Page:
From Smart Planet, Melissa Mahoney provides a glimpse into the fantasy world of "green" journalism with her article, "Obama's $50B infrastructure plan: what it means for rail."

In it, she reports:

President Obama announced plans yesterday in Milwaukee for overhauling the country's transportation infrastructure, to the tune of $50 billion. In addition to rebuilding 150,000 miles of the nation's roadways and refurbishing 150 miles of airport runways over the next six years, the Obama Administration laid plans to construct 4,000 miles of railroad lines. Hopefully, much of this track will carry faster trains.

After a year and a half, still clinging to that hope thing?

Peddling standard green fare, and parroting the newest administration canards, the author departs planet Gaia for a little high-speed fantasy adventure.

Fantasy #1. All this, for only $50 billion.

Sweet! Well...no, not really. From Transport Topics:


The White House did not offer a price tag for the full measure or say how many jobs it would create, but if Congress just reauthorized the expired transportation bill, the new measure would cost about $350 billion over the next six years, the [New York] Times said.


Fantasy #2. More jobs, and we'll get to them faster, to boot!

After spending upwards of $8 billion from Recovery Act funds on the high-speed rail endeavor, the Administration hopes the trains will escort commuters to their jobs faster, as well as create jobs for Americans to go to.

Who can argue with such a vision? But as Robert Samuelson wrote just over a year ago, "There's only one catch: The vision is a mirage."

President Obama's network may never be built. It's doubtful private investors will advance the money, and once government officials acknowledge the full costs, they'll retreat. In a recent report, the Government Accountability Office cited a range of construction costs, from $22 million a mile to $132 million a mile. Harvard economist Edward Glaeser figures $50 million a mile might be a plausible average. A 250-mile system would cost $12.5 billion and 10 systems, $125 billion.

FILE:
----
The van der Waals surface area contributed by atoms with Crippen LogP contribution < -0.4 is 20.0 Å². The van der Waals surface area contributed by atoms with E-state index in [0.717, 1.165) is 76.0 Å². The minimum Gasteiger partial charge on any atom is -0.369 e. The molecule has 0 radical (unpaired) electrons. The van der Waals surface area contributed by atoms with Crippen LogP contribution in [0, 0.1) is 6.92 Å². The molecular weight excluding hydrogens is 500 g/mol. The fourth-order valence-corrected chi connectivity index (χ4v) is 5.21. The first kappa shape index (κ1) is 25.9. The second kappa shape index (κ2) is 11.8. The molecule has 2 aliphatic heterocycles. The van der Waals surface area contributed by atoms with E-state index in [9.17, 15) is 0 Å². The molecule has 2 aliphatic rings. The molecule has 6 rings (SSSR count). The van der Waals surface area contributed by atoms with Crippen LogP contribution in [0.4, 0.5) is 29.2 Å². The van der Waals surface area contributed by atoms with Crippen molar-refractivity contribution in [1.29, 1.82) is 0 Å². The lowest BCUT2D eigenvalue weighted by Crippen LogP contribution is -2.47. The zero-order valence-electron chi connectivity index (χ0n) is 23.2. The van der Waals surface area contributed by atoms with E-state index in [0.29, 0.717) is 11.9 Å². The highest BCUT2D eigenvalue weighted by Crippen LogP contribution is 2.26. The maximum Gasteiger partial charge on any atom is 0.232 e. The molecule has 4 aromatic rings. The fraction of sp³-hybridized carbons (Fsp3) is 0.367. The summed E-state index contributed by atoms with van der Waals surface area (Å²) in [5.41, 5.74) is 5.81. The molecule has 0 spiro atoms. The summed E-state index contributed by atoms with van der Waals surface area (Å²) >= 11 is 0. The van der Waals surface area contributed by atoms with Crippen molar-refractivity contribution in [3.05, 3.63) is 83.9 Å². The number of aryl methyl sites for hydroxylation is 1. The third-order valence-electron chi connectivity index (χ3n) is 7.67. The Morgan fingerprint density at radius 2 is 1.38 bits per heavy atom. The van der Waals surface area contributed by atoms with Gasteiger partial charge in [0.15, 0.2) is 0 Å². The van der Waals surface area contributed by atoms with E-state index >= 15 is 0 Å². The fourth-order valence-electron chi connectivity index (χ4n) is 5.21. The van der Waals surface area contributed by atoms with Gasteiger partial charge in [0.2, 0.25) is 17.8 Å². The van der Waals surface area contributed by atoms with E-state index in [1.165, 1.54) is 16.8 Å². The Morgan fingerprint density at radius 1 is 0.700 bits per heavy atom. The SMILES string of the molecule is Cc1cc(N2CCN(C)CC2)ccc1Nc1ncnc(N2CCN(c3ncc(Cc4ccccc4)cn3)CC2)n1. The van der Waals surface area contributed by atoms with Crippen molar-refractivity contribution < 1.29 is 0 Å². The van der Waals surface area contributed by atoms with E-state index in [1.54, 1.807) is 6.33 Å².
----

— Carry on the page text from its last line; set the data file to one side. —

Fantasy #3. New DOT manufacturing standards will actually lower costs.

A uniform standard creates a level playing field and economies of scale based on a common set of designs and technical requirements... Further, maintenance and repair costs will be lower because of lower parts acquisition costs.

When have additional government codes and standards ever lowered costs? Right...and I have some hammers to sell the Pentagon. And although slightly exaggerated, as the Washington Monthly reported regarding the legendary $435 hammer, it's "a good bet we paid too much for it," since "it's easier for contractors to overstate support costs."

Now correct me if I'm wrong, but "overstate support costs" sounds like the opposite of "lower parts acquisition costs". And although comparing different projects from different departments in different times, it still serves to illustrate the point: things are never less costly when government is involved.


Fantasy #4. Full speed ahead!

Despite some political and local community speed bumps, by 2015 high-speed trains may be gliding on rails between San Francisco and Los Angeles in California and Tampa and Orlando in Florida by 2015.

Those speed bumps might be looking a bit more like the Rockies. As the Economist states, "Cash-strapped American states are balking at the prospect of having to pay some of the costs of new high-speed rail development. "


Fantasy #5. This will not add to our national debt.

The administration said it would work with Congress to find ways to pay for the plan so that it would not add to the nation's rising deficit.

Truly? Honestly? More Kool-Aid? (Oh, and see Fantasies 1-4 above.)

Finally:

As for the rest of Obama's infrastructure initiative, it may have a slow time getting passed by Congress this fall.

Welcome back to planet Earth!